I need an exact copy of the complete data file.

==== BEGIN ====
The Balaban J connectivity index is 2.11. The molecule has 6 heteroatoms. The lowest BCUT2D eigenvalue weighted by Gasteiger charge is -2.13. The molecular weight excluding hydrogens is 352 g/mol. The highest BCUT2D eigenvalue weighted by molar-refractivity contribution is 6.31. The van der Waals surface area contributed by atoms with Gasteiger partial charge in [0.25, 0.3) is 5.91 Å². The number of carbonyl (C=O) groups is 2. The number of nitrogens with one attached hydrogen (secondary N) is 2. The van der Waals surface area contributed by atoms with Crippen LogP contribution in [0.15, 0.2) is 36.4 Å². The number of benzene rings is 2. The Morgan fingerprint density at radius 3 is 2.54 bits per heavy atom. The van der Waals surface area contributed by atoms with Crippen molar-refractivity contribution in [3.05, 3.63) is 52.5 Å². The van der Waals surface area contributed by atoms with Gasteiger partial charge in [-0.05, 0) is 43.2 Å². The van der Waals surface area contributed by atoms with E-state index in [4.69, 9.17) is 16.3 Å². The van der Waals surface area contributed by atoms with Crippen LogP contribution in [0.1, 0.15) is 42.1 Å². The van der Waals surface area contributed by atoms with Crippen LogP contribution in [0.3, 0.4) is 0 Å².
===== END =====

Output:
The Balaban J connectivity index is 2.11. The molecule has 6 heteroatoms. The lowest BCUT2D eigenvalue weighted by Gasteiger charge is -2.13. The molecular weight excluding hydrogens is 352 g/mol. The highest BCUT2D eigenvalue weighted by molar-refractivity contribution is 6.31. The van der Waals surface area contributed by atoms with Gasteiger partial charge in [0.25, 0.3) is 5.91 Å². The number of carbonyl (C=O) groups is 2. The number of nitrogens with one attached hydrogen (secondary N) is 2. The van der Waals surface area contributed by atoms with Crippen LogP contribution in [0.15, 0.2) is 36.4 Å². The number of benzene rings is 2. The Morgan fingerprint density at radius 3 is 2.54 bits per heavy atom. The van der Waals surface area contributed by atoms with Crippen molar-refractivity contribution in [3.05, 3.63) is 52.5 Å². The van der Waals surface area contributed by atoms with Gasteiger partial charge in [-0.05, 0) is 43.2 Å². The van der Waals surface area contributed by atoms with E-state index in [4.69, 9.17) is 16.3 Å². The van der Waals surface area contributed by atoms with Crippen LogP contribution in [0.1, 0.15) is 42.1 Å². The van der Waals surface area contributed by atoms with Crippen LogP contribution in [0.3, 0.4) is 0 Å².